Believing Impossible Things

Both Alice and Dorothy are young girls who go to strange lands very different from their own, but they react very differently. Although Alice entered Wonderland more intentionally than Dorothy entered Oz, Alice is much less willing to accept the strange things around her than Dorothy. For example when Alice talks about time and age with the Red Queen: ” ‘I ca’n’t believe that!’ said Alice.     ‘Ca’n’t you?’ the Queen said in a pitying tone. ‘Try again: draw a long breath, and shut your eyes.’         Alice laughed. ‘There’s no use trying,’ she said: ‘one ca’n’t believe impossible things’ ” (Carroll 174). She draws the line and won’t believe the Queen. Dorothy, on the other hand, tends to accept what people tell her (with the exception of being told that she herself is a sorceress). For instance, when Dorothy talks to the Scarecrow about food: ” ‘I am never hungry,’ he said; ‘and it is a lucky thing that I am not. For my mouth is only painted, and if I should cut a hole in it so I could eat, the straw I am stuffed with would come out, and that would spoil the shape of my head,’     Dorothy saw at once that this was true, so she only nodded and went on eating her bread” (Baum 44, early chapter 4). Dorothy seems more willing to believe the impossible. In a very dream-like manner she does not consider the world of Oz to be especially strange, just a little different from her own. Perhaps Dorothy’s sense of reality is more based in current experience while Alice’s is more based on past knowledge. Another idea that could account for this is who’s talking and what authority the protagonist (and/or author) considers them to have. The Scarecrow represents farmers and is working with Dorothy and is trustworthy. The Red Queen, who is literally on the other team, is more ambiguous. She’s an authority because she’s a queen, but she’s also a little chess piece and a bit of a troublemaker in her conversations with Alice (although I’m sure she would blame Alice). Alice is typically talking to royalty and people who have their own agendas while Dorothy befriends people about as quickly as she meets them. Perhaps Oz is an easier reality to accept than Wonderland?

3 thoughts on “Believing Impossible Things

  1. I agree with most of what you say here.  When you say that Dorothy and Alice react differently, that is partly true, but they have some similarities too.  Alice has more authority to act the way she does because of the world she is in and is right in not accepting her surroundings as much as Alice does.  Wonderland is far more bizarre and nonsensical than Oz is.  Dorothy is reasonably more accepting than Alice because characters in Oz do not try to deceive Dorothy and are honest and straight up with her, whereas in Wonderland, everybody twists Alice’s words and they are hardly honest and helpful.  Where Alice and Dorothy’s reactions are similar is in their longing to go back “home.”  Though they enter the other worlds differently, they spend their time in the worlds trying to get out of them; they do not really want to be there.  The entire moral of the fairy tale “The Wizard of Oz” is that there is “no place like home” and everything one could want is right in front of them.  Alice spends her whole time trying to become Queen so she can checkmate the Red King and wake up from her dream and go home.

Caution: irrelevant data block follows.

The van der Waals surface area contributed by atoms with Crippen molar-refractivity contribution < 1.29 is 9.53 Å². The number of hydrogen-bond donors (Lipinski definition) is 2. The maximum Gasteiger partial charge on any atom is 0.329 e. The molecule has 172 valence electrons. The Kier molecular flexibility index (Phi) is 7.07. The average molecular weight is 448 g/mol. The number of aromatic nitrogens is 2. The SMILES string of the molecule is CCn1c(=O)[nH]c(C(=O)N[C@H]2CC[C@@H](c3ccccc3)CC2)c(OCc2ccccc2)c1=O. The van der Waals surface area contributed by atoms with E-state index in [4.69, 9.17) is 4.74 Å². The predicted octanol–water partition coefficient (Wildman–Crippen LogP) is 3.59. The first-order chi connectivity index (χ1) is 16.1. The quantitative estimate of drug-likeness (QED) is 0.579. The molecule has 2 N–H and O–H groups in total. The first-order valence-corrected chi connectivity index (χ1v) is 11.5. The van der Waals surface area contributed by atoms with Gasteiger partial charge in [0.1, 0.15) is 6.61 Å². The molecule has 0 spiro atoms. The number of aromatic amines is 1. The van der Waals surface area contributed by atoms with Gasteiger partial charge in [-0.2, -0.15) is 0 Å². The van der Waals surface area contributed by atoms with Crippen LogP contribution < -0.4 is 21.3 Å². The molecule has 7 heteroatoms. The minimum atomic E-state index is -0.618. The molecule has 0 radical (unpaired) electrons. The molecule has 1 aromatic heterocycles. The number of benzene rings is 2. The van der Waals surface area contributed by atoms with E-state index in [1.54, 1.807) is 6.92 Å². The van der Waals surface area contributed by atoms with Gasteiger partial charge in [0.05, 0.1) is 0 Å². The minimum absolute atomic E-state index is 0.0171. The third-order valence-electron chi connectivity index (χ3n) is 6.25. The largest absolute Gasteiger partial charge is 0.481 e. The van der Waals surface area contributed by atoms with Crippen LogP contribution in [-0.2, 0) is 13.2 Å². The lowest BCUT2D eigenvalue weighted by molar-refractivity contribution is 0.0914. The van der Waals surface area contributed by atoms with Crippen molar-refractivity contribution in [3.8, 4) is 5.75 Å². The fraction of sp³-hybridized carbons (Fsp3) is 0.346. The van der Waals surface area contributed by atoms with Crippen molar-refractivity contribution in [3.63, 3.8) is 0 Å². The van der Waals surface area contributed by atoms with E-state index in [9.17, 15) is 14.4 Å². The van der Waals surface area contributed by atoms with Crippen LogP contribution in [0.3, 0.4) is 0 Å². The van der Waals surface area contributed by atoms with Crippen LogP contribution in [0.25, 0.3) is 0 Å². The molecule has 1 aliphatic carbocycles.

2. I agree that their reactions are partly results of both their different locations and the people they meet. After all, Wonderland is far more famous for being nonsensical than Oz, and the people Dorothy meets are generally more obviously on her side than Alice’s acquaintances.

    However, I also think the characters of Dorothy and Alice themselves also cause Alice to more often question what she is told. Alice seems to be an upper class girl who is fairly worldly and intelligent. She has lived a somewhat strict life with rules and teachers, and so she believes everywhere and everyone should also have the common sense that she has learned. Meanwhile, Dorothy has lived in isolation, far from anyone except her aunt and uncle. She is much more of a common person, having had far less education and probably a less strict upbringing. Because of her lack of knowledge of her own world, she is willing to accept the strange features of Oz and believe what people tell her. In this way, she is similar to regular, working class people who have not had the upper-class upbringing that Alice has had, who are less picky and more trusting by nature.

  3. I think the differences between Alice and Dorothy are also a product of the diverging forms of literature. As we discussed in class, Through the Looking Glass is much more of a coming of age novel. Although Alice stays the same age through the novel, the story revolves around maturing through her journey and learning more about the world around her. In most coming of age novels, this is done through the constant questioning of societal values, as Alice does. The Wizard of Oz, however, is an American fairytale, where the journey of the protagonist ends with a moral learned. It doesn’t serve the literature to have Dorothy question the customs of Oz because the moral of the story is to not take for granted a loving family, no matter the allures of a different land.

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